Dr. Dianna Black and her husband, Nicholas, headed to work together. He went to an Army meeting in Crystal City, Arlington, Virginia, while she was preparing to make her way to the Army’s new headquarters — construction of the office was just two weeks old.
Nothing was out of place; it was just a normal day.
And then it wasn’t.
Dianna received a telephone call from her eldest son, Johnathen, 10, who was suffering an asthma attack. He wanted his mom by his side.
Dianna contacted her superior and requested a leave to tend to her sick child. With permission granted, she was on her way – and then tragedy struck. The first plane to attack the World Trade Center twin towers hit.
This was Sept. 11, 2001, and Dianna was trying to leave the Pentagon.
As she made her way to the exit, the second plane crashed into the towers. Suddenly, she received a call from her husband.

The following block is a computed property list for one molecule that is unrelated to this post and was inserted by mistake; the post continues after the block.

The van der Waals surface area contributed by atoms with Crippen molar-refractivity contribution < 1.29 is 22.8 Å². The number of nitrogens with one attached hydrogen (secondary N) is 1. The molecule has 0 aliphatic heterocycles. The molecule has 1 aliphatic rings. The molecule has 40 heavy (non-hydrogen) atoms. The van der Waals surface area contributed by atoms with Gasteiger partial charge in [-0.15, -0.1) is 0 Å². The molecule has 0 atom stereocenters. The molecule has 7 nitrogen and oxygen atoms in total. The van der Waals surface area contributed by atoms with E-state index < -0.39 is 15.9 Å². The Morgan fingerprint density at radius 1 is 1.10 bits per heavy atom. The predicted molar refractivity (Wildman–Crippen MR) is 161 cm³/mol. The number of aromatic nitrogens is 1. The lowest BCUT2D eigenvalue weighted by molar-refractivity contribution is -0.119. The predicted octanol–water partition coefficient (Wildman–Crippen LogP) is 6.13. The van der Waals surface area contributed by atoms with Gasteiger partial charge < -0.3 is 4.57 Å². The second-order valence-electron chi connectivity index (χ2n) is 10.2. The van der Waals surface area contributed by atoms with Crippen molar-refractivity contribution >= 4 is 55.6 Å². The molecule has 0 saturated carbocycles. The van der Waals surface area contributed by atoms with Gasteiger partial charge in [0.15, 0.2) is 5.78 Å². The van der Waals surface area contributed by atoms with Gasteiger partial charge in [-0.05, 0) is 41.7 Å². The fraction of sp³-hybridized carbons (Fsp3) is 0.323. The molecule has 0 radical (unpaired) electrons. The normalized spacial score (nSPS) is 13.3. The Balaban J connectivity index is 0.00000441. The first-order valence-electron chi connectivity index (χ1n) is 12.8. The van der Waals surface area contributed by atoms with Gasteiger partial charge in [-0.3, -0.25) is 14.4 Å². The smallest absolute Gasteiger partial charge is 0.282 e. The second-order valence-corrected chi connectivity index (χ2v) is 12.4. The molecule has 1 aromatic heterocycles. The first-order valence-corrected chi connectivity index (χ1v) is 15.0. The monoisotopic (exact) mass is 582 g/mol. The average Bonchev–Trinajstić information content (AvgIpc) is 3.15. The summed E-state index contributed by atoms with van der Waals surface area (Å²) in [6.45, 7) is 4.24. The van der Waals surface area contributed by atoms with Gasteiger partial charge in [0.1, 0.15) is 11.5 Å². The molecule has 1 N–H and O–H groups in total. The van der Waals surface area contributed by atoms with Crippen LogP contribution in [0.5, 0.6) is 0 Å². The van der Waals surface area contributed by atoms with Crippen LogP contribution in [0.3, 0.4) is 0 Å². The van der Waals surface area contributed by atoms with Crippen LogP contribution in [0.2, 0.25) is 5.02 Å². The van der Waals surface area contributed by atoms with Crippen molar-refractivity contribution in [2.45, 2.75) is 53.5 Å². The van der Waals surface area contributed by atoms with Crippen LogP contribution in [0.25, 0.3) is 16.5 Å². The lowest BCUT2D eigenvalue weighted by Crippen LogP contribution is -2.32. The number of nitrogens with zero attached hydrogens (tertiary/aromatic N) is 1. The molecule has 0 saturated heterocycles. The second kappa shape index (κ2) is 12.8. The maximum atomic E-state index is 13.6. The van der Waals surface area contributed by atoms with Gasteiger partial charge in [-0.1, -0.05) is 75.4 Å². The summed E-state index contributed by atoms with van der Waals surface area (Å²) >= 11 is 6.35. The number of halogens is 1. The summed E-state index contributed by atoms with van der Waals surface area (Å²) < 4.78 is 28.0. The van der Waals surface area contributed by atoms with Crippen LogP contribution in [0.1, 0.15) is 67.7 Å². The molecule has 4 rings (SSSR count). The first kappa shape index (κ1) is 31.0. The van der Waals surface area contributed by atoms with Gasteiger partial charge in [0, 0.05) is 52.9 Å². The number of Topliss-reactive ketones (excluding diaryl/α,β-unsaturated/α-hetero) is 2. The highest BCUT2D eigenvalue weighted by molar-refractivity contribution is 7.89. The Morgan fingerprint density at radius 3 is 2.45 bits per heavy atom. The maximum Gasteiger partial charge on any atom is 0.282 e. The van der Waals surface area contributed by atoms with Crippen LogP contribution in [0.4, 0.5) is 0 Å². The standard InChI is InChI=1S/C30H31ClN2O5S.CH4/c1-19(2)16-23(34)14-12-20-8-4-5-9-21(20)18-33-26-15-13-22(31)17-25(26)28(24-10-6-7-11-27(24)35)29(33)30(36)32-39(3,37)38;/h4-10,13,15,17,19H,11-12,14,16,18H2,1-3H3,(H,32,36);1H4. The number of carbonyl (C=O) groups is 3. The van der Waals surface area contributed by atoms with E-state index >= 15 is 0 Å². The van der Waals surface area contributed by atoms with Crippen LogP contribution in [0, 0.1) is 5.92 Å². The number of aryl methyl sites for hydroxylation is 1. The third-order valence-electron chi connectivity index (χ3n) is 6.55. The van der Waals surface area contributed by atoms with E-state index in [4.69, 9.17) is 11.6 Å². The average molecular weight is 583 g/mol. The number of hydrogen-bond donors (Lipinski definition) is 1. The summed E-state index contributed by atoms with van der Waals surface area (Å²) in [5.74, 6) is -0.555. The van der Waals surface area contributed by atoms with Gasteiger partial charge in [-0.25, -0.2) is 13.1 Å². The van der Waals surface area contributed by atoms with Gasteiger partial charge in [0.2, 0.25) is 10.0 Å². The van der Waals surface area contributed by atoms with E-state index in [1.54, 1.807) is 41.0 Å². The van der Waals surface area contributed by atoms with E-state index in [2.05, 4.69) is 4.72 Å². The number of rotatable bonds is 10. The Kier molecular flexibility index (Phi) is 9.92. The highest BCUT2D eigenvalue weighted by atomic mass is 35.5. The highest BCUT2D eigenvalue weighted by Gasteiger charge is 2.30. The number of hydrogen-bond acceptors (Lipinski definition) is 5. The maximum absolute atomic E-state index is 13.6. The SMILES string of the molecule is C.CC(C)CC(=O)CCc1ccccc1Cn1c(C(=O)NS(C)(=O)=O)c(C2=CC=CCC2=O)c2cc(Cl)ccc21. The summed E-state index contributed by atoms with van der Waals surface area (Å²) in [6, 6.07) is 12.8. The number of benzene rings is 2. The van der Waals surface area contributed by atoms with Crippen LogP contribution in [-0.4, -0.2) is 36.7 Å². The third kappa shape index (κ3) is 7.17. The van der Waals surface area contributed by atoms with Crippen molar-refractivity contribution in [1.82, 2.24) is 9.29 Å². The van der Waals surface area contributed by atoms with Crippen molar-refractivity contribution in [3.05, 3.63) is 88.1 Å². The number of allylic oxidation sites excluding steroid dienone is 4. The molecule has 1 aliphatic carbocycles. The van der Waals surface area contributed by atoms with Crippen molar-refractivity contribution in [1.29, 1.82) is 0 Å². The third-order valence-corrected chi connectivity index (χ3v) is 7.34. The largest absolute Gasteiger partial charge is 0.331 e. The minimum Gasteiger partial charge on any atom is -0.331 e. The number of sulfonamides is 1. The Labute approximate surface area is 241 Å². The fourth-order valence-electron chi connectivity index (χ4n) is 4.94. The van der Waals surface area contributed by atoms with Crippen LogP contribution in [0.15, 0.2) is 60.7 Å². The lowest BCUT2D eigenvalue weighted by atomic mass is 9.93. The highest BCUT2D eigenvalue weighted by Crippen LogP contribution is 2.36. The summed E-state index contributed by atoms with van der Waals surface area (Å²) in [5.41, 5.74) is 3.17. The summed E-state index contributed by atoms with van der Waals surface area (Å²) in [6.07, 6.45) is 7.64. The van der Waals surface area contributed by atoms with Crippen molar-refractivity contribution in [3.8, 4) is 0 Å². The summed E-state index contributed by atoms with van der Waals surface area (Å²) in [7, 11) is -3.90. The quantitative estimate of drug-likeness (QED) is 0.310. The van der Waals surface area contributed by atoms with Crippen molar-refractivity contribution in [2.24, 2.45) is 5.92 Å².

“A bomb went off,” she recalled him telling her. “The Pentagon looks like a bomb went off.”
Seeing thick, black smoke roll over Arlington and Washington, D.C., she worked on autopilot to reach her son. When she saw him in his sixth-grade class, he told her he had recovered.
And that’s when Dianna knew a higher power was at work.
“Something was there working,” she said.
The American Airlines Flight 77 that departed Dulles International Airport, bound for Los Angeles, crashed into the helicopter landing pad — two floors up from where Dianna’s office was situated.
She lost 72 co-workers that day.
Her husband was safe. And for the next several weeks, he was instructed to remain at home with the couple’s three children — Johnathen, Samantha, 7, and Jayce, 1 — while Dianna was called back to the Pentagon.
Now retired on disability, Dianna struggles with Post-Traumatic Stress Disorder (PTSD).